Deciding to lease retail space for any business can feel overwhelming, but you can simplify this process by conducting comprehensive background research on the critical elements of your lease. Commercial leases are less regulated than residential leases covering longer time frames, but they offer greater flexibility in negotiating terms.
Your ability to understand different lease types and carefully interpret the detailed terms and conditions will help you successfully lease retail space. This guide takes a deep dive into the key elements of retail lease agreements any tenant should understand before commencing negotiations.
Understanding the Different Types of Commercial Leases
It is crucial before leasing retail space to have a sound understanding of all the different types of commercial leases on the market and which is most appropriate for your business model. Here is some detail on the most common types:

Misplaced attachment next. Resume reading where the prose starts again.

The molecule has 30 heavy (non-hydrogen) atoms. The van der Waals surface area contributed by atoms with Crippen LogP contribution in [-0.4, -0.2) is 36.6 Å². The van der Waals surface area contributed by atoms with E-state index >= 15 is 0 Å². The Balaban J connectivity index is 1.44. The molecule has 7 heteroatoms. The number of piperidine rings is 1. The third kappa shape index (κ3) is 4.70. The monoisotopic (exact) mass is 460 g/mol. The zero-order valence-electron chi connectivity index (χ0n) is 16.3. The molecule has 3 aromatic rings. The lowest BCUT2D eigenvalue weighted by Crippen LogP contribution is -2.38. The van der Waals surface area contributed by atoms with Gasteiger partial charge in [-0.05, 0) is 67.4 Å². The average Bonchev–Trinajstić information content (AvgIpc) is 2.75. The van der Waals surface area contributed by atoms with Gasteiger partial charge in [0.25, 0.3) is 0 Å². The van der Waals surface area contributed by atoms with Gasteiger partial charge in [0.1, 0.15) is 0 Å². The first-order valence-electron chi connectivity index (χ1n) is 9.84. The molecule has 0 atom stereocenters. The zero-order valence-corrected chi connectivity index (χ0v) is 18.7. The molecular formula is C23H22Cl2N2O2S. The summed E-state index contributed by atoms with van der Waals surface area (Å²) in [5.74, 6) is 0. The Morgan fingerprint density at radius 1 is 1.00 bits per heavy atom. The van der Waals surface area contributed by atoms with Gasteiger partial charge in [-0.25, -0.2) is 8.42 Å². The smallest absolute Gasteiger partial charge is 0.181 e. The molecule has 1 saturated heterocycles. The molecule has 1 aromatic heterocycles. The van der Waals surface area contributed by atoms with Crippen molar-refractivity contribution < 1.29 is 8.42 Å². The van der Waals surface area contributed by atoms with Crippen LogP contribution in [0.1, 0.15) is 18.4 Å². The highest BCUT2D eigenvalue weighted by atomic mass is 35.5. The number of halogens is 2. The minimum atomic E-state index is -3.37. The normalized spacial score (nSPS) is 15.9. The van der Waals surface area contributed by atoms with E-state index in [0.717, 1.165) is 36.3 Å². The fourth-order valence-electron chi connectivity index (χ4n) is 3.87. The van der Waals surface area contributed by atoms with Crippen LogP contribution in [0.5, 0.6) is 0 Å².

Full Service or Gross Lease
The tenant is responsible for the base rent, but the landlord covers some or all of the building expenses – such as maintenance fees, insurance, and real estate taxes. This type of lease can include the following variations:
- Single Net Lease
The tenant pays utilities and property tax, and the landlord is responsible for maintenance, repairs, and insurance.
- Double Net (or Net-Net) Lease
The tenant pays utilities, property taxes, and insurance, and the landlord covers maintenance and repairs. This is a common approach for office leases.
- Triple Net Leases (NNN)
The tenant is responsible for all building costs, and the landlord has to pay for any structural repairs.
- Full-Service Gross or Modified Gross Lease
The tenant and landlord split structural repairs, operating expenses such as property taxes and insurance, and utilities as base rent. This is also known as a modified net lease.
It’s wise to know these variations and what they contain, because the differences can represent substantial potential costs to the tenant.
These are often used for retail and shopping malls, where the tenant pays base rent and a percentage – typically from 5% to 10% – of all retail sales to the landlord. Be ready to negotiate to get the best percentage, and never agree to more than 10%.
Absolute leases resemble Triple Net Leases (NNN). They are commonly signed by large national companies with excellent credit, such as Walmart, that need large properties. Tenants pay their base rent and all other building expenses (taxes, insurance, maintenance), including roof and structural repairs.